Cyberspace and the seas : lessons to be learned
Author(s)Joe, Raymond K. (Raymond Kim)
Legal lessons to be learned
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With computer science technology and the Information Superhighway, or cyberspace, developing rapidly, information services and resources are playing an increasingly fundamental role in everyday life. The question of rights over information is correspondingly becoming more complicated as well. Regulation over cyberspace is inconsistent, and continues to develop in piecemeal fashion, while the debate remains unsettled whether cyberspace should be regulated at all. Currently no overall legal design for cyberspace is in view. Meanwhile, recent studies report that self-regulation in cyberspace has failed to protect even basic rights of privacy with respect to information. An investigation was made to evaluate the 1983 United Nations Convention on the Law of the Sea as a prototype for a cyberspace legal regime. The provisions for the high seas were found to be readily adaptable for parallel rules for cyberspace. Likewise, the Part XI provisions concerning the deep sea bed, provided for a very detailed organizational framework from which an international and coordinated management of information transactions in cyberspace may be pursued. The detailed provisions regarding settlement dispute were almost directly applicable to cyberspace, with little if any modification. A cyberspace legal regime modeled from the Law of the Sea would eliminate some of the jurisdiction, accountability, and enforcement difficulties of Internet regulation.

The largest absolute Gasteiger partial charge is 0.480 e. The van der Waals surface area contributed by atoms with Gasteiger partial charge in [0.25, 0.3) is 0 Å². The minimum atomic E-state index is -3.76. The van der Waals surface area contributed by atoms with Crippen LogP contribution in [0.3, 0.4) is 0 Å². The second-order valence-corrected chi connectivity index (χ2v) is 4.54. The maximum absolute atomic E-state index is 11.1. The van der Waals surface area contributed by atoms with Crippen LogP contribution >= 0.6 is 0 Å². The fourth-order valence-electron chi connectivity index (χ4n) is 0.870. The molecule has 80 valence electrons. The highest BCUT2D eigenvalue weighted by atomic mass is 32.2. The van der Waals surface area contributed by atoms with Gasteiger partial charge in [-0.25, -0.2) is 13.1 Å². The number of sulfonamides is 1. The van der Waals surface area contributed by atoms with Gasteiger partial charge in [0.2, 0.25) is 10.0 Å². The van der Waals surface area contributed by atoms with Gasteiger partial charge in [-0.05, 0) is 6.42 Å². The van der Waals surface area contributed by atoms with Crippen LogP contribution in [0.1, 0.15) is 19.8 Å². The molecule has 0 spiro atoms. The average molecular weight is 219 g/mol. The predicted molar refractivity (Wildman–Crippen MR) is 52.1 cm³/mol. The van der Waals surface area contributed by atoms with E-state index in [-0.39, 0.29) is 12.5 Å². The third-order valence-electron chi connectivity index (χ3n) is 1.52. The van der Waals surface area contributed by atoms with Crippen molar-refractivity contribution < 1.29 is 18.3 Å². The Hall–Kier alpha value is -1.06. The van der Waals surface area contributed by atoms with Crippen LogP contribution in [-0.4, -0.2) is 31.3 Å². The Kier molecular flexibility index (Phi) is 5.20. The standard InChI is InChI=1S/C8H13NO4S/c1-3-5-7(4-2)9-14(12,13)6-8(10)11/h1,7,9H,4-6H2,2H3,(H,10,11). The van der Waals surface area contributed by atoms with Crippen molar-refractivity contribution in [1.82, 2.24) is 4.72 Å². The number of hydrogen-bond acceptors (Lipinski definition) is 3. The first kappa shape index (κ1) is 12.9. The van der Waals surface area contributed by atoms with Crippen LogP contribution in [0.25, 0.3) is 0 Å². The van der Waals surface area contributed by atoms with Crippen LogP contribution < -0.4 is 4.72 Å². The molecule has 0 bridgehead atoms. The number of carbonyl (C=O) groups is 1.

Thesis (S.M.)--Massachusetts Institute of Technology, Dept. of Ocean Engineering, 1998.Includes bibliographical references.
DepartmentMassachusetts Institute of Technology. Dept. of Ocean Engineering
Massachusetts Institute of Technology